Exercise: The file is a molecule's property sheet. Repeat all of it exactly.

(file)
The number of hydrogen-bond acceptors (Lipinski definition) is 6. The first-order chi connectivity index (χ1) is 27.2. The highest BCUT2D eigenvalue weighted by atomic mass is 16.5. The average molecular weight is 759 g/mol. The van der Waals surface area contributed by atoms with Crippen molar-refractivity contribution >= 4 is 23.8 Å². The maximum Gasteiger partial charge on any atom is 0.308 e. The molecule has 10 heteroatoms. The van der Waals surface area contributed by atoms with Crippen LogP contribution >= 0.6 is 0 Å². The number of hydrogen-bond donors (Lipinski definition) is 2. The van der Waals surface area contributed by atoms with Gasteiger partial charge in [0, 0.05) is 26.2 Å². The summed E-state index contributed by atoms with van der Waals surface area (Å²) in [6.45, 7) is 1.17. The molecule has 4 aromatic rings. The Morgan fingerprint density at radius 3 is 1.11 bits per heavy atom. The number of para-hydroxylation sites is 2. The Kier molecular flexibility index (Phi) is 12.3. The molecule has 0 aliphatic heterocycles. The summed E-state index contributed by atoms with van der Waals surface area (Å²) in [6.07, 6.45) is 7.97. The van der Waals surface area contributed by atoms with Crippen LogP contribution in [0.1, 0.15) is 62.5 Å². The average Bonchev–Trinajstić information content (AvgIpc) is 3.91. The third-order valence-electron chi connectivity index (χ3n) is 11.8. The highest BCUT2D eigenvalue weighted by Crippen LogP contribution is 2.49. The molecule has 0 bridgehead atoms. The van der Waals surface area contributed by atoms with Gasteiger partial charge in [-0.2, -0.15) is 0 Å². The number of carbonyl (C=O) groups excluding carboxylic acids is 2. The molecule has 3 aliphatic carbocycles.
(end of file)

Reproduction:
The number of hydrogen-bond acceptors (Lipinski definition) is 6. The first-order chi connectivity index (χ1) is 27.2. The highest BCUT2D eigenvalue weighted by atomic mass is 16.5. The average molecular weight is 759 g/mol. The van der Waals surface area contributed by atoms with Crippen molar-refractivity contribution >= 4 is 23.8 Å². The maximum Gasteiger partial charge on any atom is 0.308 e. The molecule has 10 heteroatoms. The van der Waals surface area contributed by atoms with Crippen LogP contribution >= 0.6 is 0 Å². The number of hydrogen-bond donors (Lipinski definition) is 2. The van der Waals surface area contributed by atoms with Gasteiger partial charge in [0, 0.05) is 26.2 Å². The summed E-state index contributed by atoms with van der Waals surface area (Å²) in [6.45, 7) is 1.17. The molecule has 4 aromatic rings. The Morgan fingerprint density at radius 3 is 1.11 bits per heavy atom. The number of para-hydroxylation sites is 2. The Kier molecular flexibility index (Phi) is 12.3. The molecule has 0 aliphatic heterocycles. The summed E-state index contributed by atoms with van der Waals surface area (Å²) in [6.07, 6.45) is 7.97. The van der Waals surface area contributed by atoms with Crippen LogP contribution in [0.1, 0.15) is 62.5 Å². The average Bonchev–Trinajstić information content (AvgIpc) is 3.91. The third-order valence-electron chi connectivity index (χ3n) is 11.8. The highest BCUT2D eigenvalue weighted by Crippen LogP contribution is 2.49. The molecule has 0 bridgehead atoms. The van der Waals surface area contributed by atoms with Gasteiger partial charge in [-0.2, -0.15) is 0 Å². The number of carbonyl (C=O) groups excluding carboxylic acids is 2. The molecule has 3 aliphatic carbocycles.